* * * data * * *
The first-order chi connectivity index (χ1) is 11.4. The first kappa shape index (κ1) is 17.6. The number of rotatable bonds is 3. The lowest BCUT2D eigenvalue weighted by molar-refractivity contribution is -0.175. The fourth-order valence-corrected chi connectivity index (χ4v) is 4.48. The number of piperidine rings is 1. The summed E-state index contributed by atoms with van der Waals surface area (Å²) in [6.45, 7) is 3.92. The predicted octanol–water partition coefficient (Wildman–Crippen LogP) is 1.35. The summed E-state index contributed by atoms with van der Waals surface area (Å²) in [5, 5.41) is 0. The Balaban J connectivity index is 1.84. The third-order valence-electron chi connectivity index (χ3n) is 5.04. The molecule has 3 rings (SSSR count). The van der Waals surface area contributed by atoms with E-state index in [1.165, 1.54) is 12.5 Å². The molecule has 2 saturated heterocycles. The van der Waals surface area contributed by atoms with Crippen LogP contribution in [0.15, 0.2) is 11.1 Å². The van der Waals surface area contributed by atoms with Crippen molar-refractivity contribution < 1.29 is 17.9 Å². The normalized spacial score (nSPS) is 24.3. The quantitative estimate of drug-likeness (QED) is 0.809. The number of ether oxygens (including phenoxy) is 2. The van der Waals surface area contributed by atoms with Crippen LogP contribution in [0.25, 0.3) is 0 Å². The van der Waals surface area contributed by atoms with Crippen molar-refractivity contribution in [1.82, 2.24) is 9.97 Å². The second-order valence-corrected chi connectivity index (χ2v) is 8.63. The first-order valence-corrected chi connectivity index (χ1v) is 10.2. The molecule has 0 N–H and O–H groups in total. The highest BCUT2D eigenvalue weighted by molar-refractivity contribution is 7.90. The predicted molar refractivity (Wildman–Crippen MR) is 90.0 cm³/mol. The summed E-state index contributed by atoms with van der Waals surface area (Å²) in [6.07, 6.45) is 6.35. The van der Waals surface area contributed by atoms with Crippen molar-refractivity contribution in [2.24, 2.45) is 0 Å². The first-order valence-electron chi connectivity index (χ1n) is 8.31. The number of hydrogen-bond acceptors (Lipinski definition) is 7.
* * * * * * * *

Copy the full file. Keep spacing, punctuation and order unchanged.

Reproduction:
The first-order chi connectivity index (χ1) is 11.4. The first kappa shape index (κ1) is 17.6. The number of rotatable bonds is 3. The lowest BCUT2D eigenvalue weighted by molar-refractivity contribution is -0.175. The fourth-order valence-corrected chi connectivity index (χ4v) is 4.48. The number of piperidine rings is 1. The summed E-state index contributed by atoms with van der Waals surface area (Å²) in [6.45, 7) is 3.92. The predicted octanol–water partition coefficient (Wildman–Crippen LogP) is 1.35. The summed E-state index contributed by atoms with van der Waals surface area (Å²) in [5, 5.41) is 0. The Balaban J connectivity index is 1.84. The third-order valence-electron chi connectivity index (χ3n) is 5.04. The molecule has 3 rings (SSSR count). The van der Waals surface area contributed by atoms with E-state index in [1.165, 1.54) is 12.5 Å². The molecule has 2 saturated heterocycles. The van der Waals surface area contributed by atoms with Crippen LogP contribution in [0.15, 0.2) is 11.1 Å². The van der Waals surface area contributed by atoms with Crippen molar-refractivity contribution < 1.29 is 17.9 Å². The normalized spacial score (nSPS) is 24.3. The quantitative estimate of drug-likeness (QED) is 0.809. The number of ether oxygens (including phenoxy) is 2. The van der Waals surface area contributed by atoms with Crippen LogP contribution in [0.25, 0.3) is 0 Å². The van der Waals surface area contributed by atoms with Crippen molar-refractivity contribution in [1.82, 2.24) is 9.97 Å². The second-order valence-corrected chi connectivity index (χ2v) is 8.63. The first-order valence-corrected chi connectivity index (χ1v) is 10.2. The molecule has 0 N–H and O–H groups in total. The highest BCUT2D eigenvalue weighted by molar-refractivity contribution is 7.90. The predicted molar refractivity (Wildman–Crippen MR) is 90.0 cm³/mol. The summed E-state index contributed by atoms with van der Waals surface area (Å²) in [6.07, 6.45) is 6.35. The van der Waals surface area contributed by atoms with Crippen molar-refractivity contribution in [2.24, 2.45) is 0 Å². The first-order valence-electron chi connectivity index (χ1n) is 8.31. The number of hydrogen-bond acceptors (Lipinski definition) is 7.